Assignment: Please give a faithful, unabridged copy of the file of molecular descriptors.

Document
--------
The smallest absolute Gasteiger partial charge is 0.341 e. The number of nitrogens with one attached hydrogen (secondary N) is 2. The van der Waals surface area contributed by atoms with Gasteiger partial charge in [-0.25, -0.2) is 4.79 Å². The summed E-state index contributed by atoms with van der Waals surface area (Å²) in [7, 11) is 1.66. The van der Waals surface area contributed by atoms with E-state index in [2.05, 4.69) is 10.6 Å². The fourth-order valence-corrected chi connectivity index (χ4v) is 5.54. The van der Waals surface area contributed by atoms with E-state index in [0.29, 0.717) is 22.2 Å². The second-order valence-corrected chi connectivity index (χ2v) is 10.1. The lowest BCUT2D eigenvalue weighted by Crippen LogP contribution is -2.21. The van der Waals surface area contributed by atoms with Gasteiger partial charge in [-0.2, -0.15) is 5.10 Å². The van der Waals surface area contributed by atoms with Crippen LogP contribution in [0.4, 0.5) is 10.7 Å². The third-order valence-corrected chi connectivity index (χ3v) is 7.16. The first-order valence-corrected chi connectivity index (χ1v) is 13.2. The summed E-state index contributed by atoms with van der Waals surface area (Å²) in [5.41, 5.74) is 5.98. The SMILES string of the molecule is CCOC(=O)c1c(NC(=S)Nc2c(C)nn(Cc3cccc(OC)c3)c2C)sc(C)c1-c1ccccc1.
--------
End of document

The smallest absolute Gasteiger partial charge is 0.341 e. The number of nitrogens with one attached hydrogen (secondary N) is 2. The van der Waals surface area contributed by atoms with Gasteiger partial charge in [-0.25, -0.2) is 4.79 Å². The summed E-state index contributed by atoms with van der Waals surface area (Å²) in [7, 11) is 1.66. The van der Waals surface area contributed by atoms with E-state index in [2.05, 4.69) is 10.6 Å². The fourth-order valence-corrected chi connectivity index (χ4v) is 5.54. The van der Waals surface area contributed by atoms with E-state index in [0.29, 0.717) is 22.2 Å². The second-order valence-corrected chi connectivity index (χ2v) is 10.1. The lowest BCUT2D eigenvalue weighted by Crippen LogP contribution is -2.21. The van der Waals surface area contributed by atoms with Gasteiger partial charge in [-0.2, -0.15) is 5.10 Å². The van der Waals surface area contributed by atoms with Crippen LogP contribution in [0.4, 0.5) is 10.7 Å². The third-order valence-corrected chi connectivity index (χ3v) is 7.16. The first-order valence-corrected chi connectivity index (χ1v) is 13.2. The summed E-state index contributed by atoms with van der Waals surface area (Å²) in [5.41, 5.74) is 5.98. The SMILES string of the molecule is CCOC(=O)c1c(NC(=S)Nc2c(C)nn(Cc3cccc(OC)c3)c2C)sc(C)c1-c1ccccc1.